Jewish Punk and Tikkun Olam
In Abram Shalom Himelstein and Jamie Schweser's book Tales of a Punk Rock Nothing, the character of Elliot sums up what it means to be both Jewish and punk:
There's this part of Judaism that goes like this: God created the world imperfect, with flaws, and then created humans to straighten out the problems. It's called Tikkun Olam, which means 'Fixing the World.' There are a lot of things about my religion that have been difficult to understand and follow, but the idea that this world is messed up seems pretty true, and I accept that it's all of our of [sic] jobs to make the world better.I always liked that idea. The notion of "tikkun olam" makes me feel like my Jewish and activist/vegan/quasipunk identities are one in the same, and Elliot's quote reinforces that. But of course, there's an element of punk that doesn't seem so responsible. Steven Beeber talked about this in his new book The Heebie-Jeebies at CBGB's: A Secret History of Jewish Punk (note: this quote is taken out of context):
[T]he punk Jews no longer wanted to work toward the betterment of the world in the most earnest of ways. They wanted to enjoy that world and show their comfort in it. They wanted to make a joke, even a bad, unsophisticated one.There are two sides to every coin, but something about that quote troubled me. It's not that I disagreed with Beeber's assessment, it's just that I didn't want to accept that side of things. I recently asked Beeber a few questions for an article I'm working on, and I appreciate his reconciliation of two seemingly opposite ideas:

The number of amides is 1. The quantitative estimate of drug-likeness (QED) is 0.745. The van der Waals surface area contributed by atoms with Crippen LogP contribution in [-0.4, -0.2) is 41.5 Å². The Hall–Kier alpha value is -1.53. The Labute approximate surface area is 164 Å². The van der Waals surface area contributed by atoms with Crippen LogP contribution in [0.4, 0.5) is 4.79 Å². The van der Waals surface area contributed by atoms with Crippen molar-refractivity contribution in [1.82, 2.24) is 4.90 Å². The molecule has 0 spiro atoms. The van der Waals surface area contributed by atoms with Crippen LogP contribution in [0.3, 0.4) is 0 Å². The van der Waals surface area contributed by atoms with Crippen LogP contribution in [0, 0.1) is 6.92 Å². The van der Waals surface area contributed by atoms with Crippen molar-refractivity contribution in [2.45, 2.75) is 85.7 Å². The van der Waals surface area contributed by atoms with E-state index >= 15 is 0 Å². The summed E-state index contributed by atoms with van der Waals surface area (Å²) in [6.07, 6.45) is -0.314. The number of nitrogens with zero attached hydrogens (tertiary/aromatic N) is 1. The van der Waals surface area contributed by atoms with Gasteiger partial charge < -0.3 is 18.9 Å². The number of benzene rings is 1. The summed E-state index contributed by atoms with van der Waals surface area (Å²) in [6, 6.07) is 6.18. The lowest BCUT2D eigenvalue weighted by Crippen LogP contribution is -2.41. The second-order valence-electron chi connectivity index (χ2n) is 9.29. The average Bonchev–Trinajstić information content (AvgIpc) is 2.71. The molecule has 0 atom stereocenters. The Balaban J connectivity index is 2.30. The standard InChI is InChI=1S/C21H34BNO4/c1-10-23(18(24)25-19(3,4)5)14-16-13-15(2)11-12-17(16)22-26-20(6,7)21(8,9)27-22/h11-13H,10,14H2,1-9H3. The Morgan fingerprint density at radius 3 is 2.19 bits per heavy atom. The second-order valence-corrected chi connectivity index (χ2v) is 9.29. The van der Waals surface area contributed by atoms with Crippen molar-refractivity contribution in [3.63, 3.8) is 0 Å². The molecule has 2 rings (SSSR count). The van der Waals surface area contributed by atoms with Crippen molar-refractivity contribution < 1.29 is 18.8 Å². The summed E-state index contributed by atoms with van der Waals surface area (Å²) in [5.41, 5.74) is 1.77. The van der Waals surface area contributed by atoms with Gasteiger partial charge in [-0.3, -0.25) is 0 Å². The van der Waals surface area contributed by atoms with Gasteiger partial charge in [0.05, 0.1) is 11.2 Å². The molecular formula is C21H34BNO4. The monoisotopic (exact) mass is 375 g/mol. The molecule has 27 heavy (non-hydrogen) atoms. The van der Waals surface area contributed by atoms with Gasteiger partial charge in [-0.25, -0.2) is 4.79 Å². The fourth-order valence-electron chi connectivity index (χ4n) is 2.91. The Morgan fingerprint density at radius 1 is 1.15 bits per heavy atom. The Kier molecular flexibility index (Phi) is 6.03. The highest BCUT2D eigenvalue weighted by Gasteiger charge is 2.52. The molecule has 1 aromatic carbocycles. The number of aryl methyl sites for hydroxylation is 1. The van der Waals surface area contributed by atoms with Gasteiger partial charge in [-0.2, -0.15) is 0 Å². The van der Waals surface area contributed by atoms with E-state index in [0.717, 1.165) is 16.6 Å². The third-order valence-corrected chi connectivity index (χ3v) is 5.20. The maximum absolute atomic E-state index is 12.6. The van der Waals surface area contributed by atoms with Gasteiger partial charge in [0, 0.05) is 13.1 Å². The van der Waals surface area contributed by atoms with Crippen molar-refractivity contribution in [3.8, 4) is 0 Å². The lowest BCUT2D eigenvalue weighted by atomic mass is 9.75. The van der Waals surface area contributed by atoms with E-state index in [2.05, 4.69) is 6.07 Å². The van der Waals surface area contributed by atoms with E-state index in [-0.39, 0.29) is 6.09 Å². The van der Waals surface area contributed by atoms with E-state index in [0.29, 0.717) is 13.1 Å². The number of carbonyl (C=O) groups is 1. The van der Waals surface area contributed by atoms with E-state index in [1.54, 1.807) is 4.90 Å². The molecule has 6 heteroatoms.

First, you have to consider that the punks were trying to heal themselves as much as the world, and since one can only help others overcome difficulties once one has done so to some extent oneself, indirectly the punks were still engaged in tikkun olam. (You might even say that they were engaged in tikkun olam on a very specific level – for the post-Holocaust Jewish world they inhabited). Second, bear in mind that in the quote you cite I say that they no longer wanted to work toward the betterment of the world in “the most earnest of ways.” Though I don’t say as much directly here, I think I do make plain elsewhere that they were still engaged in good works to a great extent, they just were engaged in them with a sense of humor and fun. Think of Abbie Hoffman throwing dollar bills on the floor of the stock exchange – or of Emma Goldman saying, “If I can’t dance, I don’t want to be part of your revolution.” Think too of how the personal is political and how I discuss, in the chapter on Nazi imagery, that the use of such in punk was as much to transcend the negative associations attached to those symbols as it was to shock. In other words, the punks were trying to heal the evil that had been done to them and the world as a whole. There’s a reason I discussed Sontag’s “Notes on Camp” and the punks’ own take on what I call “concentration camp.” Just as there’s a reason that Joey Ramone ultimately became directly involved in leftist causes (such as his protest song against Reagan, “Bonzo Goes to Bitburg” originally titled “My Brain’s Hanging Upside Down”). Tikkun Olam was there in punk from the beginning. It was just couched in more humor and irony.Want to learn more about Jewish punk? Check out my articles in New Voices and the Forward. Also, I highly recommend The Heebie-Jeebies at CBGB's (nonfiction) and Tales of a Punk Rock Nothing (fiction). We might have a Sacha Baron Cohen movie about the subject soon too!